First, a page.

Monthly Archives: August 2006

Dragons! Dragons!

IndieGameBusiness.com informed about an interesting contest winners at Shmup-dev.com – A developer site that focuses on the design of shmups (that means shoot’em’ups or shoot-everything-that-moves games). The site’s main focus is to bring attention to a genre which still has a lot of promise in the shareware sphere of casual gaming. The community there is a mix of shareware developers along with freelance artists as well as freeware game designers all the way to shmup-fans.

The contest launched about 3 months ago, and it was named “DRAGON SHMUP” – as the days passed by, more and more people signed up and started announcing their intentions to enter. In the end, many people dropped out of the contest due to lack of time or resources, but the ones that stayed in, surely made some impressive games.


Sovereign’s Slave grabbed first place right ahead of Smark’s Lair. Then at the third place they have hiryu, a cute adventure loaded with retro nostalgia! You can go through the list and see games with graphics and detail all the way down the ranks. With nice titles competing for the first prize, it’s a great time playing each one of them!

Check out Dragon Contest and see the reviews, screenshots, and play some shooters.

Last Vacation Day

Today is my last vacation day. I’m still on holiday, and enjoying the (hopefully) warm weather before getting back to work.Tomorrow is going to be busy day: I have several hundreds of emails to respond, game offers to check, development to do… and of course gameproducer.net to update.

See you tomorrow.

How Hit Games Are Created

I believe there are two most important factors in producing hit games: excellent game and excellent marketing. I’m sure there are many elements that make the hit game (such as excellent team), but it all boils down into these two items: quality and marketing. They are like the two wheels of bike: if one is missing, the bike won’t go very fast.

There are excellent games that aren’t selling well. Why is that? I believe their marketing efforts (such as market research, segmenting, proper promotion, branding) might be insufficient. Maybe they have the best game that’s ever done on this planet – but if nobody hears about the game, it won’t be a hit game. Excellent quality alone cannot guarantee massive sales. It’s like a bike with only back wheel: you won’t get anywhere where fast with it.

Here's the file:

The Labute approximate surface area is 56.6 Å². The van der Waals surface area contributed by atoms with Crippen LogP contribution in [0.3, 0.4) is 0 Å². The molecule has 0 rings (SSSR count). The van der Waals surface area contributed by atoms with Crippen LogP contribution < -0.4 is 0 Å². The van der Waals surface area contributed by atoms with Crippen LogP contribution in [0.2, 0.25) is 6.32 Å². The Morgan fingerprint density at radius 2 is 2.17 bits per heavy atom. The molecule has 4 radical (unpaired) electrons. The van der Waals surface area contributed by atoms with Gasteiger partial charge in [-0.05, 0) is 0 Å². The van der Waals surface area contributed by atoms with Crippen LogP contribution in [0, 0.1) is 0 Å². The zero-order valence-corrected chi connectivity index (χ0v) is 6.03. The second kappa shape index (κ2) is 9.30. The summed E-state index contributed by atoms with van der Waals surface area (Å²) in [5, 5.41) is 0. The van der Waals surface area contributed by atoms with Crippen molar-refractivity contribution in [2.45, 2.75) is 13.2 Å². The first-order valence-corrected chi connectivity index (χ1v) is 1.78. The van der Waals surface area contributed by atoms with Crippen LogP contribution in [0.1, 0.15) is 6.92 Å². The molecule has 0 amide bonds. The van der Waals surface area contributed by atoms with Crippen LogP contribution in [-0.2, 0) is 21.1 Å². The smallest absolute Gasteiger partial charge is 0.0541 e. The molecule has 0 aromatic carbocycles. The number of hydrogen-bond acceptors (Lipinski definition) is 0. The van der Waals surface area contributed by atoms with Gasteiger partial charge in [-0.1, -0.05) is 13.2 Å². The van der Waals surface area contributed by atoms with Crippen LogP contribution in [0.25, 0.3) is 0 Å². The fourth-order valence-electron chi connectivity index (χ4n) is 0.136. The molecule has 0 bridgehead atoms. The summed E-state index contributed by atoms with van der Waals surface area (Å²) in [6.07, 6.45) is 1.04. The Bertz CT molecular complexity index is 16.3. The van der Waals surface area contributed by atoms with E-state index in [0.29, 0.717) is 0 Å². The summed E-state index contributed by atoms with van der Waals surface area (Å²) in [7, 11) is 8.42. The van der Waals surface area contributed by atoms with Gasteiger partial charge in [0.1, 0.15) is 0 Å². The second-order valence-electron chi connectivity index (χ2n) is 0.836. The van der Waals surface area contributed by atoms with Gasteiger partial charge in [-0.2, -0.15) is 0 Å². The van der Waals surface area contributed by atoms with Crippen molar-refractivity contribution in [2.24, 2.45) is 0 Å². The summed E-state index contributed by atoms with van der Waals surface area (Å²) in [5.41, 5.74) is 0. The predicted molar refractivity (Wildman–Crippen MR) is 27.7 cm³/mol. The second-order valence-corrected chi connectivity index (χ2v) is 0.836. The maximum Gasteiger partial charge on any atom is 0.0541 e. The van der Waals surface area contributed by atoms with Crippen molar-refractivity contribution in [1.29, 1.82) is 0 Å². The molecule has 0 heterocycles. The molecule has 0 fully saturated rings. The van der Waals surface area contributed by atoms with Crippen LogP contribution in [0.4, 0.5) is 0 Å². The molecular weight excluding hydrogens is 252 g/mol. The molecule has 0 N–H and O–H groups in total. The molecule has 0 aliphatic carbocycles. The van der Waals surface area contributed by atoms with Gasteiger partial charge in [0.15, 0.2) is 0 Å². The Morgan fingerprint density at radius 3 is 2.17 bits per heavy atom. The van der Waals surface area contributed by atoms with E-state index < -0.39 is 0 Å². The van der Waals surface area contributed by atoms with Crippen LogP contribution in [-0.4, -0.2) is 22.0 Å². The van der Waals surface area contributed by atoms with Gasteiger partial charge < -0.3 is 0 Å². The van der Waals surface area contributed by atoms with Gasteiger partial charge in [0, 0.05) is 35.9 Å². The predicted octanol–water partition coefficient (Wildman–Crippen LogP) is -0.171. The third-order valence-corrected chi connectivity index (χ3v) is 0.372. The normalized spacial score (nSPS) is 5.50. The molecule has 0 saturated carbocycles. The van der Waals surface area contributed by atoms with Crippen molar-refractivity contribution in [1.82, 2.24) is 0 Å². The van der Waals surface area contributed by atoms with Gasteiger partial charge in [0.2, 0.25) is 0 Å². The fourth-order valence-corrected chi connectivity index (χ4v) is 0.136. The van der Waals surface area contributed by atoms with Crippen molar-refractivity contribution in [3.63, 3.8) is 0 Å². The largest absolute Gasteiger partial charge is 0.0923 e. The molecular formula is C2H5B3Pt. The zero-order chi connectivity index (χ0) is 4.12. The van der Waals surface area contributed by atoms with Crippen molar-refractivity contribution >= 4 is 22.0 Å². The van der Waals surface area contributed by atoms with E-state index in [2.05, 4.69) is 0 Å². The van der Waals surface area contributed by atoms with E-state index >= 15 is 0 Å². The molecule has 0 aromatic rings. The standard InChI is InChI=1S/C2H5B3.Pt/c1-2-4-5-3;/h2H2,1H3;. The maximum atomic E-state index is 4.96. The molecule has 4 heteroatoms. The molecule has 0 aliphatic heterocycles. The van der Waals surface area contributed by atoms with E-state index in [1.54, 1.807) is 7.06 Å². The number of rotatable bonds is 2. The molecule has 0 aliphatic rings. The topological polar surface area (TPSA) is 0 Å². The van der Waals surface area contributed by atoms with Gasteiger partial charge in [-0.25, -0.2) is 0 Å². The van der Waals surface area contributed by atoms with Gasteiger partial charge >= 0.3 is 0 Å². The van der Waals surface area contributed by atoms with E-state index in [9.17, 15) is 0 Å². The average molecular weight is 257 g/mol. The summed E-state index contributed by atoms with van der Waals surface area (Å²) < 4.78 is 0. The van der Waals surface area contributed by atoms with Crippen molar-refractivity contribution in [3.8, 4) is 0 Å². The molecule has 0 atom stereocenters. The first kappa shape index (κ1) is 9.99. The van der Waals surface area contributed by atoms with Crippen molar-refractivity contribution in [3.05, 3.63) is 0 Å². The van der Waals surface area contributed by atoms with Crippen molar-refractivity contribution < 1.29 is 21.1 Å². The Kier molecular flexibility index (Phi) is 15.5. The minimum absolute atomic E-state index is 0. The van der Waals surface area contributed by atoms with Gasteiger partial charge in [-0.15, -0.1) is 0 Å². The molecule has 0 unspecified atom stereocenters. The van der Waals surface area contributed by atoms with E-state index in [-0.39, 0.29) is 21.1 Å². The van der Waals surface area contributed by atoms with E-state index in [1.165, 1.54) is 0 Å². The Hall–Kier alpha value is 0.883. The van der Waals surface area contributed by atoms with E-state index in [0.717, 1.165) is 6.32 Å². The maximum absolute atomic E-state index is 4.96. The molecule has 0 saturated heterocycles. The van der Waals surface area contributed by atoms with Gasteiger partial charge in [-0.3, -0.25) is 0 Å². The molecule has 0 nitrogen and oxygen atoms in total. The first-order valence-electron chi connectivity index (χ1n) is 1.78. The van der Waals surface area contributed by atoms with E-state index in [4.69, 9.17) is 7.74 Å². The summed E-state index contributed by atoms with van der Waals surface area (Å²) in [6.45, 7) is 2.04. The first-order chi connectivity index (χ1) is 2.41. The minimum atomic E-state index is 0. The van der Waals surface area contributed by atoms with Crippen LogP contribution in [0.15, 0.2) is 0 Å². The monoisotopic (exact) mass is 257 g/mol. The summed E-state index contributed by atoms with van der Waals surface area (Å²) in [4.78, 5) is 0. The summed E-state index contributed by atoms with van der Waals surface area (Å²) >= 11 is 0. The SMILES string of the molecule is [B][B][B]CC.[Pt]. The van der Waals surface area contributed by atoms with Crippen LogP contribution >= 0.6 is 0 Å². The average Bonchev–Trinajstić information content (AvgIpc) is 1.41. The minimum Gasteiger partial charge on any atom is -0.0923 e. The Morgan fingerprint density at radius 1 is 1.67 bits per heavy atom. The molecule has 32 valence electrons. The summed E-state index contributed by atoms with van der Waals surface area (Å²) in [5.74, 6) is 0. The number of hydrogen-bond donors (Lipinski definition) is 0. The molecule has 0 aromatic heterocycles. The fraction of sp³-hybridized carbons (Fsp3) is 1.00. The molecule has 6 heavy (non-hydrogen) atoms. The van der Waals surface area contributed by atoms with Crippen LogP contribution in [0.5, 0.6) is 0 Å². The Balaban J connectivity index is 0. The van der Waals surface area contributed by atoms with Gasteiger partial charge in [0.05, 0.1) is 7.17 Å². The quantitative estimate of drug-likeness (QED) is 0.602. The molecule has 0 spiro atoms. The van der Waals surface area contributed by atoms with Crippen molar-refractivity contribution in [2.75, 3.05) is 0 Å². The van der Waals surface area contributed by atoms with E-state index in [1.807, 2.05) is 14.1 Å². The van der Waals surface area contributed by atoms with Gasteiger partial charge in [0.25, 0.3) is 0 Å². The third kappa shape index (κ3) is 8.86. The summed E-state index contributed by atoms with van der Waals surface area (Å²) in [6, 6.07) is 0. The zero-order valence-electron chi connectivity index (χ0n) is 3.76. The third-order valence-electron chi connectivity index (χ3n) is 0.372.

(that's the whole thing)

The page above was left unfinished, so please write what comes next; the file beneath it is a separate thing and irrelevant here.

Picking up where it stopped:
On the other hand, there are games that have millions dollar marketing budget and billion dollar brands behind them, but the game just won’t sell well enough. That’s simply because the game quality is missing. Again the bike with only front wheel won’t go very fast. It’s waste of (lots of) money to start high budget marketing on a game that nobody wants.

But sometimes… sometimes, some guys get it all right. That’s when Sims, Oblivions, Myst and similar AAA games are brought alive. They might not appeal to everybody, but they appear a massive amount of people. Great game, with a great marketing produces a hit: a 2-wheeled bike in great condition.

It takes two wheels to get the bike moving fast. In games that means: excellent game and excellent marketing.

7 Ways to Get Ideas

Game ideas. We all have them, but where do they come from? Where do you get help if you’re stuck with level design or feature design? Here’s 7 tips where to get some ideas.

[1] Watch cartoons and read comics
Yep. You got that right. I find different cartoons – whether it’s Donald Duck, Jackie Chan or Pokemon to be very useful sources for inspiration. There’s always good ideas to steal borrow from them. And it’s cheap too! Cartoons and comics can bring you ideas about what kind of enemies you could have, what kind of combat systems you could use, what kind of environment and challenges you could encounter in a level.

Besides, it’s good way to spend time with your children.

[2] Play games
Playing several different kind of games is an excellent way to get ideas. Whether it’s health systems, user interface, animations or anything – you can always find nice designs in games. Just make sure you don’t get too addicted into playing.

[3] Go for a walk
Having a break from computer and going out is excellent way to get some air that your brain needs. Go outside, walk for 30 or 60 minutes. Listen to birds (in case you happen to live in the woods like me ;)) and really let your mind get some relaxation.

[4] Read a book
Not game development book, but something totally irrelevant to game making. It can be fiction or anything. I find Terry Pratchett to have great philosophies and fantasy themes in his books. They are sure to give you good ideas when you lack motivation or inspiration.

[5] Investigate religions and myths
Check out ancient myths, or religions. They can give nice ideas and inspiration about different creatures or different game play ideas. Religions can even provide you the gods you might need in your game.

[6] Watch a movie… about anything
Bit similar to what was said earlier – watching movies (totally different from what you usually check) can have tremendous impact on ideas. If you always watch only action movies and make action games, then your mind goes in certain pattern. What if you’d check out an adventure movie or drama or comedy or even some indie movie – and get totally different perspective on producing action games?

[7] Read and surf blogs
You are already doing this, but continue surfing. Check out the blogs at the GameProducer.net side menu, and start checking them out. There’s plenty of interesting information that could give you new ideas on game development.